11.      Looking beyond our borders, there has been an increasing recognition that the international community needs to strengthen its mechanisms and support for one another, to bolster our global commons of preparedness and response against future pandemics. This includes amending and implementing the international health regulations and discussions on a “Pandemic Treaty”. 
12.      Singapore remains committed to strengthening global health security and cooperation. This includes collaborating with international partners such as the World Health Organization, Association of Southeast Asian Nations (ASEAN), as well as other governments and key public health counterparts through the regular exchanges of information and the sharing of good practices, challenges and opportunities. This strengthens our collective resilience against future pandemics. 
13.      In 2022, Singapore hosted the Global Health Security Conference, bringing together leaders, researchers, policymakers, international organisations, civil society, and private industry from around the world. With many countries recovering from the COVID-19 pandemic, it allowed for robust discussions on the latest research and policy innovations, and forward-looking solutions towards making the world a safer and healthier place.
14.      All this brings us to why we are together tonight: the official start of the Asia Centre for Health Security (ACHS). ACHS would be a useful complement to the evolving public health ecosystem in Singapore and in the region as well as the region’s push for improved health security. As a new academic thinktank in Asia, created through generous philanthropic support, it would help address existing gaps and boost ongoing efforts in the region to prepare and prevent global catastrophic biological threats.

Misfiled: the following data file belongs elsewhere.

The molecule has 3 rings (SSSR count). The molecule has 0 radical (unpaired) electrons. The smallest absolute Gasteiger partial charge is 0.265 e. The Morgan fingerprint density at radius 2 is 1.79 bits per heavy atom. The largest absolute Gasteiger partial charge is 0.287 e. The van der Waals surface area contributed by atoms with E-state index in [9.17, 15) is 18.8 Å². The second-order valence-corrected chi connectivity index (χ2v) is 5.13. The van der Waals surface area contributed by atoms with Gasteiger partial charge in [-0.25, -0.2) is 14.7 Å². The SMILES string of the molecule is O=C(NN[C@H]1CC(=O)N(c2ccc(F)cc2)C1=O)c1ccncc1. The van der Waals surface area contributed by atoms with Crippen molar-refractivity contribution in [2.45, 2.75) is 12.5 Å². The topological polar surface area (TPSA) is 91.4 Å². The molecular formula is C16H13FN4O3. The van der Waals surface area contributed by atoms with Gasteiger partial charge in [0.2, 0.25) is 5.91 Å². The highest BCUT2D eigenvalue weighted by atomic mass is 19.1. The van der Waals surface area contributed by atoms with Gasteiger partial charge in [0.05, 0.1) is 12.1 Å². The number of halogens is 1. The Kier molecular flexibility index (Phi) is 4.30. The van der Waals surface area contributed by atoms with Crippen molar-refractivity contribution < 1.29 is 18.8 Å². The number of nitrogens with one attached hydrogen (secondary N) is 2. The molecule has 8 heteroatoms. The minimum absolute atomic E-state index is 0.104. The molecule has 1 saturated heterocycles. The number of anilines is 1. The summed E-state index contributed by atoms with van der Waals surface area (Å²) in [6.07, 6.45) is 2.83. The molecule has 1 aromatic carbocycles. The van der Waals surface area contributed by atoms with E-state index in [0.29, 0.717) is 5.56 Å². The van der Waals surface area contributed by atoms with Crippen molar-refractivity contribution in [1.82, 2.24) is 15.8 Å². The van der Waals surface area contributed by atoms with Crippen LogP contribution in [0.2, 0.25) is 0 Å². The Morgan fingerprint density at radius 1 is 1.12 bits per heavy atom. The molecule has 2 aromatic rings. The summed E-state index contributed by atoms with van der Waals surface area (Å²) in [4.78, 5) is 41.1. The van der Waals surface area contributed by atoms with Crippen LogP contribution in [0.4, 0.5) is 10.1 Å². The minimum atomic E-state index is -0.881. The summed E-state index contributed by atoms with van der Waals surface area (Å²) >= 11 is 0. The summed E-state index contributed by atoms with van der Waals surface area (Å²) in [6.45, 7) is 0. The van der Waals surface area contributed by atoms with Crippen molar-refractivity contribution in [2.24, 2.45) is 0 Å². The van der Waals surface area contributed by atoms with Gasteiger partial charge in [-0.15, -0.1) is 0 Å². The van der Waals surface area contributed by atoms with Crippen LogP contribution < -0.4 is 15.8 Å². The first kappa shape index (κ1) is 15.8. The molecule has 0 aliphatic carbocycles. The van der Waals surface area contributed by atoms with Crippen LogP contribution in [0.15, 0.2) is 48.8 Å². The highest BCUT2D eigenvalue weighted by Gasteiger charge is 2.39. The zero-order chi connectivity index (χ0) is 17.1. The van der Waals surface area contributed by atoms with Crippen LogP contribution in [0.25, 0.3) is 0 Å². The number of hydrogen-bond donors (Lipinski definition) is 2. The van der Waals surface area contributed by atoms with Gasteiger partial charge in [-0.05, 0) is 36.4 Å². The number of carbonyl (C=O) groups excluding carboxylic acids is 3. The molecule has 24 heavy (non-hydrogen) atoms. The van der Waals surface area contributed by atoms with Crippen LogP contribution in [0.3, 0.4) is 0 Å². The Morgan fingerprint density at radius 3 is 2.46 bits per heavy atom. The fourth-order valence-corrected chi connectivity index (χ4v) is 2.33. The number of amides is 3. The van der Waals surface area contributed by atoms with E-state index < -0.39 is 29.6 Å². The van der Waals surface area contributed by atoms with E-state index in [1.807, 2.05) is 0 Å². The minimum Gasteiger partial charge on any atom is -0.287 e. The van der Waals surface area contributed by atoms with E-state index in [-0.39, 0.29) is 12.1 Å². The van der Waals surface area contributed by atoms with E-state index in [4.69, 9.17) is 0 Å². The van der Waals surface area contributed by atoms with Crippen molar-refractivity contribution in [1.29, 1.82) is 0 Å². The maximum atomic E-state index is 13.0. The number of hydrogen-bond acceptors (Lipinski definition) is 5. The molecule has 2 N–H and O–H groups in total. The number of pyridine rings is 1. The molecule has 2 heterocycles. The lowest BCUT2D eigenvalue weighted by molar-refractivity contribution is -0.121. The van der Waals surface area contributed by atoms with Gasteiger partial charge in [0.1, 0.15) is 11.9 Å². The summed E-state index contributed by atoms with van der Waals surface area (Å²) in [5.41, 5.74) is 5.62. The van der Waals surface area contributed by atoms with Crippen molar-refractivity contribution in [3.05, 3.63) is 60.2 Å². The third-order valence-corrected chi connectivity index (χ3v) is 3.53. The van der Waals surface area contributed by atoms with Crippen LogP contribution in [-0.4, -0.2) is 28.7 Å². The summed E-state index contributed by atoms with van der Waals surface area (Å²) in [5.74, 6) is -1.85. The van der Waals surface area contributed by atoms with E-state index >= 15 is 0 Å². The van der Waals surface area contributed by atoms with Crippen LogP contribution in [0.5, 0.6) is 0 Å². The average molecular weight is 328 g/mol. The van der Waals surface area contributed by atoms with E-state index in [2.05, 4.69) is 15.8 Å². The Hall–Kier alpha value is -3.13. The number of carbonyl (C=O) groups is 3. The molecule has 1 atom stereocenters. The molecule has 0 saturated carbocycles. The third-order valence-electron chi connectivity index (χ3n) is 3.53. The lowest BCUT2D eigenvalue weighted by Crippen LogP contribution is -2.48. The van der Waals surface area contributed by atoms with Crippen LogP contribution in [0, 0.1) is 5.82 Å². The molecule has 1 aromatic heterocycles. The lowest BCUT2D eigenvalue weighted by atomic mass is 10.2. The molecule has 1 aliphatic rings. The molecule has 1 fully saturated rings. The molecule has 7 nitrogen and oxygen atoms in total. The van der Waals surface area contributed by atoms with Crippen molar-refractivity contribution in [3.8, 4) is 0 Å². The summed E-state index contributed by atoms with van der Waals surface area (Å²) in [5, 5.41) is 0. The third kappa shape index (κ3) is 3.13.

15.      With its multidisciplinary team of experienced and prominent leaders with a broad range of skillsets and expertise, from public health and clinical practice to global health law and policy making, ACHS is well placed for the work ahead. In Singapore, the Saw Swee Hock School of Public Health and S. Rajaratnam School of International Studies would also be able to provide good support to the centre’s work. It would contribute to global conversations as thought leaders and build expertise and capabilities to strengthen regional preparedness for biological threats. 
16.      The early years of any new institution would be both challenging and exciting. I hope that the activities planned by ACHS in coming years would lay the foundation for a sustainable and vital setup that would significantly contribute to an Asia that is prepared for biological threats of the future. The teams working on pandemic preparedness and health security at both MOH and the future CDA are looking forward to working closely with ACHS. 
17.      The next pandemic is not a matter of if, but when. We need to work together to safeguard against unpredictable biological threats and protect the wellbeing of future generations. Only by doing so, can we create a more resilient and prepared Singapore, Asia and world.
18.      I thank you and wish everyone a very good dinner and evening ahead. Thank you very much.